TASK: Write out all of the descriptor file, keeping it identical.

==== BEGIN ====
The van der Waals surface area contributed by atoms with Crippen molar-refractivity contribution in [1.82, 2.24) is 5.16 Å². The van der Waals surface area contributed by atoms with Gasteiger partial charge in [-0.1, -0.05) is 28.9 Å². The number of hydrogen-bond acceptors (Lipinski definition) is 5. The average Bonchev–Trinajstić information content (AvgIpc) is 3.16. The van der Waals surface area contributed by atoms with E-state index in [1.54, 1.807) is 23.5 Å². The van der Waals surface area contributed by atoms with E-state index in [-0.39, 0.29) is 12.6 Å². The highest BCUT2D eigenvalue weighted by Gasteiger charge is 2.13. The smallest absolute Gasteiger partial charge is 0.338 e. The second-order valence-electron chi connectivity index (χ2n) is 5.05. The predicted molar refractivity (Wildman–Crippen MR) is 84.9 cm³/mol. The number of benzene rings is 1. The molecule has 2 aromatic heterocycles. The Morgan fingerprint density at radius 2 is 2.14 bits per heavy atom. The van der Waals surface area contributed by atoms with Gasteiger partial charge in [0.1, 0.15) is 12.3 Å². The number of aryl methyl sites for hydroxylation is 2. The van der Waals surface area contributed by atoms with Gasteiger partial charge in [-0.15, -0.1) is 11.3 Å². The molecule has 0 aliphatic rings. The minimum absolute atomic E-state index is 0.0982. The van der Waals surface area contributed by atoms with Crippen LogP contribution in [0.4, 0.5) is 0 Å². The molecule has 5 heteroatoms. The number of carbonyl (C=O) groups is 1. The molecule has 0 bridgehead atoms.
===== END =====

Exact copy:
The van der Waals surface area contributed by atoms with Crippen molar-refractivity contribution in [1.82, 2.24) is 5.16 Å². The van der Waals surface area contributed by atoms with Gasteiger partial charge in [-0.1, -0.05) is 28.9 Å². The number of hydrogen-bond acceptors (Lipinski definition) is 5. The average Bonchev–Trinajstić information content (AvgIpc) is 3.16. The van der Waals surface area contributed by atoms with E-state index in [1.54, 1.807) is 23.5 Å². The van der Waals surface area contributed by atoms with E-state index in [-0.39, 0.29) is 12.6 Å². The highest BCUT2D eigenvalue weighted by Gasteiger charge is 2.13. The smallest absolute Gasteiger partial charge is 0.338 e. The second-order valence-electron chi connectivity index (χ2n) is 5.05. The predicted molar refractivity (Wildman–Crippen MR) is 84.9 cm³/mol. The number of benzene rings is 1. The molecule has 2 aromatic heterocycles. The Morgan fingerprint density at radius 2 is 2.14 bits per heavy atom. The van der Waals surface area contributed by atoms with Gasteiger partial charge in [0.1, 0.15) is 12.3 Å². The number of aryl methyl sites for hydroxylation is 2. The van der Waals surface area contributed by atoms with Gasteiger partial charge in [-0.15, -0.1) is 11.3 Å². The molecule has 0 aliphatic rings. The minimum absolute atomic E-state index is 0.0982. The van der Waals surface area contributed by atoms with Crippen LogP contribution in [0.4, 0.5) is 0 Å². The molecule has 5 heteroatoms. The number of carbonyl (C=O) groups is 1. The molecule has 0 bridgehead atoms.